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 Forum index » DIY Hardware and Software » Microcontrollers and Programmable Logic
Which DSP for sound synthesis?
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matej



Joined: Feb 22, 2007
Posts: 16
Location: Munich
G2 patch files: 4

PostPosted: Thu Aug 04, 2011 10:48 am    Post subject: Which DSP for sound synthesis? Reply with quote  Mark this post and the followings unread

Hello everyone!

I'm planning to make a simple synthesizer for my thesis and need advice with choosing a platform. I will use development board with d/a converters.

Here are my priorities:
-quick start, so I can begin coding without too many problems
-some internet resources and sample programs
-reasonable price
-added bonus would be if it could actually be useful to me as a synthesizer - in this case I could spend a little more
-possible future use of experiences - I would rather choose something I might use again


So far I have looked at:
-ADSP-BF592 EZ-KIT
http://www.analog.com/en/processors-dsp/blackfin/BF592-EZLITE/processors/product.html
-Freescale symphony soundbite - the first one I found out about, but it look that Freescale no longer supports Symphony Studio
http://www.freescale.com/webapp/sps/site/prod_summary.jsp?code=SYMP_SOUNDBITE
-TI TMS320VC33 University DSK - unfortunately I can't find any documentation about this one, so it's probably not an option
http://focus.ti.com/docs/toolsw/folders/print/tmdsdsk33.html
-TI TMDX5515eZDSP
http://focus.ti.com/docs/toolsw/folders/print/tmdx5515ezdsp.html
-dsPIC starter kit - the cheapest one
http://www.microchip.com/stellent/idcplg?IdcService=SS_GET_PAGE&nodeId=1406&dDocName=en534506



I also haven't decided on synthesis method yet. If I choose something like dsPIC, I guess FM would be the most appropriate, because it doesn't demand much processor power. I'm more interested in physical modeling or modeling analog synthesizers, but I don't want to spend to much time with this project.

I have some experience with programming microcontrollers in assembly, with PC programming in C and also have some theoretical knowledge of digital signal processing. I also know sound synthesis from user perspective (nord modular).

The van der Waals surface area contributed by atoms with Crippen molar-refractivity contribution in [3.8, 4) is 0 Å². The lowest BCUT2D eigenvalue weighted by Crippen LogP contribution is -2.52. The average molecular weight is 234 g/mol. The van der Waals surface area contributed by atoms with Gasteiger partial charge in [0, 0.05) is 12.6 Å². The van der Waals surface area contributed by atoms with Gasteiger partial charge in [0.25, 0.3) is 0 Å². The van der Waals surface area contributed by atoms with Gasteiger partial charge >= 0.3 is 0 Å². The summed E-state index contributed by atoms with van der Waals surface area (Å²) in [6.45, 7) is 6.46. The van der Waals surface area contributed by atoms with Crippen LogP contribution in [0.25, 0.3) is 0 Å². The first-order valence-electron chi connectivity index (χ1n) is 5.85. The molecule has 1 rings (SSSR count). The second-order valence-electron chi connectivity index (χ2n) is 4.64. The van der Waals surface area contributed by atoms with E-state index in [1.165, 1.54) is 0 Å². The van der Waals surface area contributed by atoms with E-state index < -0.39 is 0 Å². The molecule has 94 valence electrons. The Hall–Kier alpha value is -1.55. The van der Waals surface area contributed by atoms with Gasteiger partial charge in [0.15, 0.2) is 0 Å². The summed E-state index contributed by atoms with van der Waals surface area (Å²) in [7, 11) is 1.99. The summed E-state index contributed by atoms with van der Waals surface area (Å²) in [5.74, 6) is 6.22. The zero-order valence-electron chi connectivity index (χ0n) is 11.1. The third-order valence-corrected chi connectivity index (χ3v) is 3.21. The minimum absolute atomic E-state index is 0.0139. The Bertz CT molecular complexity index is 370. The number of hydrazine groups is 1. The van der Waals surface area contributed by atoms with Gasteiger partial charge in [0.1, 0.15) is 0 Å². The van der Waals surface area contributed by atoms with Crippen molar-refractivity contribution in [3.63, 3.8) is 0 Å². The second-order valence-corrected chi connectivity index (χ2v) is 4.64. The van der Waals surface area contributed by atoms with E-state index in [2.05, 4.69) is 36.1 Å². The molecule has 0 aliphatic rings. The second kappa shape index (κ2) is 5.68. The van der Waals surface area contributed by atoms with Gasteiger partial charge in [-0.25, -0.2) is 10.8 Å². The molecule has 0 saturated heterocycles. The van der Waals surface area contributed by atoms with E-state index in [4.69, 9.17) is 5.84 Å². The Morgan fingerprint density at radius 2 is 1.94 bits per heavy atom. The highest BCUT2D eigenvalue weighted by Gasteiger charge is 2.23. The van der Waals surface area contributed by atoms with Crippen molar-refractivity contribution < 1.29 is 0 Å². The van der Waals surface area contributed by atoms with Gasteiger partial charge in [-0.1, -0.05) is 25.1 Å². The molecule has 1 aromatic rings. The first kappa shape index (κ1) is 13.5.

Thanks for your answers!
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State Machine
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Janitor


Joined: Apr 17, 2006
Posts: 2743
Location: New York
Audio files: 24

PostPosted: Tue Aug 09, 2011 11:33 am    Post subject: Reply with quote  Mark this post and the followings unread

You might be interested to know that Elektor magazine has started a new series of articles entitled "Audio DSP Course" and have completed two installments thus far in the May and June Issues. These papers feature the DSP chips from Freescale. In particular, the DSP56374.

Link to Elektor

http://www.elektor.com/elektor-uk.35.lynkx

Also, don't forget about some of the great FPGA and MCU boards from Digilent

http://www.digilentinc.com/
Have fun and please keep us up to date on your choices.

Bill
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BobTheDog



Joined: Feb 28, 2005
Posts: 3841
Location: England
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PostPosted: Wed Aug 10, 2011 2:53 pm    Post subject: Reply with quote  Mark this post and the followings unread

I can recomend the ezDsp stuff, they are cheap as chips and the dev environment works well and is not crippled in any way.

The samples included are enough to get you going and the TI documentation is very good.

Ideal for a beginning board.
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matej



Joined: Feb 22, 2007
Posts: 16
Location: Munich
G2 patch files: 4

PostPosted: Mon Aug 15, 2011 2:54 am    Post subject: Reply with quote  Mark this post and the followings unread

Thank you both for your answers.

The elector articles looks interesting, especially if they will sell ready-built board. I am only concerned about freescale software support. Symphony studio apperently isn't well documented and Suite 56 is very old.

Quote:

PostPosted: Wed Aug 10, 2011 9:53 pm Post subject:
I can recomend the ezDsp stuff, they are cheap as chips and the dev environment works well and is not crippled in any way.

The samples included are enough to get you going and the TI documentation is very good.


That sounds good, I will take a better look at it.

I'm currently writing sound synthesis algorithms in visual c++, but I'm just at the begining. I spend too much time playing music. Smile
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JovianPyx



Joined: Nov 20, 2007
Posts: 1219
Location: West Red Spot, Jupiter
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PostPosted: Sat Dec 01, 2012 12:52 pm    Post subject: Reply with quote  Mark this post and the followings unread

I know this thread is very old, but I thought I'd toss a reply in since I have some dsPIC experience. The dsPIC circuit requirements are quite simple and non-critical. I was able to get 4 crystal clock dsPIC systems running using stripboard. They all run at the maximum performance of 40 MIPs. So anyone else who might need to use a dsPIC - don't be afraid to DIY it, it works. Yes, you need to observe basic RF circuit rules - the main one being - keep your high frequency wires short. I was able to mount the 20 MHz crystal within 1/4 inch of the IC (28 pin DIP). Programming can be accomplished with the low cost PICkit-2 which will program a wide variety of Microchip devices.
_________________
FPGA, dsPIC and Fatman Synth Stuff

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